No answer. Mitzu glanced him over, his eyes filled with fear and rising panic, and turned back to the newcomer, moving on, moving away, as their little caravan relentlessly continued on, the outline of the city rising in the distance, and no one noticed, Tsaa patted his shoulder but Joe was frozen, and they didn't notice, and they all passed him by, thinking he was following along, fascinated by what was coming up in the distance, no concern for what they were leaving behind, who they were leaving behind, and Joe's feet felt like lead, his heartbeat was filling his entire head, a thudding louder than a steam engine, his eyes burned and he gripped the silvery watch so tight his knuckles were white and he feared he might break the device, and he couldn't speak, he couldn't call them back, and they didn't notice, they trod on and they turned a corner and they were gone, and Joe was alone.

He expected a second wave of panic to grip him as he realized he was now alone in a jungle. Instead, he found his heartbeat slowed. His panic had stemmed from everyone else going one direction, while every fiber of his being told him to go back. Now that the others had, unbeknownst to them, left him behind, he was no longer torn.

Joe turned around and began to run. Low plants whipped at his feet, staining his colorful new clothes. His footfalls were soft and light, his breath quick but steady. He tried to calculate in his mind whether he could make it back before nightfall. If he couldn't, he resolved to keep running. The vegetation along the path blurred together, a green stream flecked with streaks of yellow and red.

His mind pounded with the rhythm of his heartbeat. Sofi Sofi. Sofi Sofi. He slipped the watch on his wrist and felt a familiar flutter in his stomach even as it clenched with dread for what might have happened to her. His flight seemed to stretch the world around him. This world was thin and becoming thinner. The walls of reality were as fragile as wet paper, he could feel it. He'd been in dreams more solidly composed than the smoke and mirrors of this world. With every other step he expected to fall through.

The wind whipping at his face was drying his tears before they could obscure his vision, yet it seemed the jungle grew dimmer. Still he pedaled forth, leaping over a fallen tree, splashing through a puddle. Sofi Sofi. Sofi Sofi. He envisioned finding her safe and sound, surprised but pleased at his reappearance, perhaps angry at the risk he'd taken to run all the way back. He could see her smile, smell her sweet scent like flowers on a cool spring day, feel her soft hair between his fingers. He pictured her not quite almond shaped, hazel eyes, sparkling with joy and life and love.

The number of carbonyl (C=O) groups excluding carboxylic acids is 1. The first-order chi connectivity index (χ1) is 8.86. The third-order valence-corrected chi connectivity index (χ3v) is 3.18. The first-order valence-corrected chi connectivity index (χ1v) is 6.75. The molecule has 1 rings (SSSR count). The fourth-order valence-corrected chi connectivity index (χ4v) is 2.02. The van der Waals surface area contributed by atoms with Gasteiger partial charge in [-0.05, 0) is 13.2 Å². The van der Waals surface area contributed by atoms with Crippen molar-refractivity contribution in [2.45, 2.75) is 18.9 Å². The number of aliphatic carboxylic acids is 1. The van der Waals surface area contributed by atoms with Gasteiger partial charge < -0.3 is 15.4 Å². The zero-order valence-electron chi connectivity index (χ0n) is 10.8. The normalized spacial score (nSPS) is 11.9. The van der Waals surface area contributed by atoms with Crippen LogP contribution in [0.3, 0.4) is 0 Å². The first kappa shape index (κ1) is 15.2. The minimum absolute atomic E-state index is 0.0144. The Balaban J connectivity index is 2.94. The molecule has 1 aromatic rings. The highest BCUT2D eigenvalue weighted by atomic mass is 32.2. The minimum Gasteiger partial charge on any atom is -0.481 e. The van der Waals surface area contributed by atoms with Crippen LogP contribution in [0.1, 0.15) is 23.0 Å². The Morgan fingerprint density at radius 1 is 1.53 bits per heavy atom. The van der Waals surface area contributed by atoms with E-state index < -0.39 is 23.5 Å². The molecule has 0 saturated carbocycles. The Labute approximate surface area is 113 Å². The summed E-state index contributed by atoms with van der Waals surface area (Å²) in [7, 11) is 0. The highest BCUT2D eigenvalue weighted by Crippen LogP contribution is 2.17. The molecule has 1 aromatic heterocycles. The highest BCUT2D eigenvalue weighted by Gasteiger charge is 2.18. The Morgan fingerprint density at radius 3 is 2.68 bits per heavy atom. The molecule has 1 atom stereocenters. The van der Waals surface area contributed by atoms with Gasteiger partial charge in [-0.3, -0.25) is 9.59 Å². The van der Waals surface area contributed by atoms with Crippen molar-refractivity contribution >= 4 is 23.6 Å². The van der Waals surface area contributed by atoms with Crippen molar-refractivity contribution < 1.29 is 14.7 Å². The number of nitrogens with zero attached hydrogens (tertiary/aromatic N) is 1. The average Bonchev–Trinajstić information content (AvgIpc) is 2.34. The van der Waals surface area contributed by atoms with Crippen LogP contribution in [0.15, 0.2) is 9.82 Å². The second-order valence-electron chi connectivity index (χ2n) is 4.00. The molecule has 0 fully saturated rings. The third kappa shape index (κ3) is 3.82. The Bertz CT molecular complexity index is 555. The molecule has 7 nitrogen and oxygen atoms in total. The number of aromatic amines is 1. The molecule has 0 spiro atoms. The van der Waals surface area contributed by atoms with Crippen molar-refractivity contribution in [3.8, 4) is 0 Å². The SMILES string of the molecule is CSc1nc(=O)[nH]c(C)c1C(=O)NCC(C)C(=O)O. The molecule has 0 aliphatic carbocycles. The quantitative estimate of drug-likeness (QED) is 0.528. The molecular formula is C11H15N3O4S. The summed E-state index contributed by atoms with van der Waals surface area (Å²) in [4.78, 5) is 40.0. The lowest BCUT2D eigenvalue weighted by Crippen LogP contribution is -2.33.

And then there was nothing. He stopped abruptly, self preservation instinct kicking in as he reeled back from the nothing that was the path ahead. Reality, such as it was in these dreamlands, had stretched too far. It had snapped like a rubber band. Perhaps it would knit itself back together in due time, but that was time Joe dare not waste. Angry and frustrated, he looked for a way around the nothing, but although he could see where it began, there did not seem to be a boundary to the nothing. It did not have a color, no inky black or blinding white or heavenly blue or hellish red. It simply was not.


Joe stepped closer, until the nothing filled his vision. All seemed silent, more silent than the grave where the worms and the living above were still deafening by comparison. And yet he heard a tinkle of laughter. He thought he caught a glimpse of almost but not quite almond eyes. Hazel.

Was it his mind tricking him? Did he simply long to see her so much that when confronted with absolute nothingness, it conjured her essence to fill the hole? He felt soft vibrations against his wrist. His heart sank and rose and was torn in two. Of course, he'd known that this had happened. Sofi had slipped through the cracks of the world to get here, and it was how she had left. He knew it the moment it had happened. His mind simply refused to accept it.

So it no longer mattered what would happen. Maybe his brain was tricking him, or the nothingness was using his own memories of her to lure him in, if nothing had a consciousness. Maybe he would disappear forever, or be torn to pieces. Maybe nothing would happen and he'd step through and back onto the path and he'd continue his hopeless flight to look for the girl who he now knew was no longer in this world.

Or maybe... Maybe he would find her in the nothing. Maybe they could find their way through together.

Joe stepped forward, and as the nothing engulfed him and the jungle disappeared forever, he thought he could smell something. A sweet scent, like flowers on a cool spring day.

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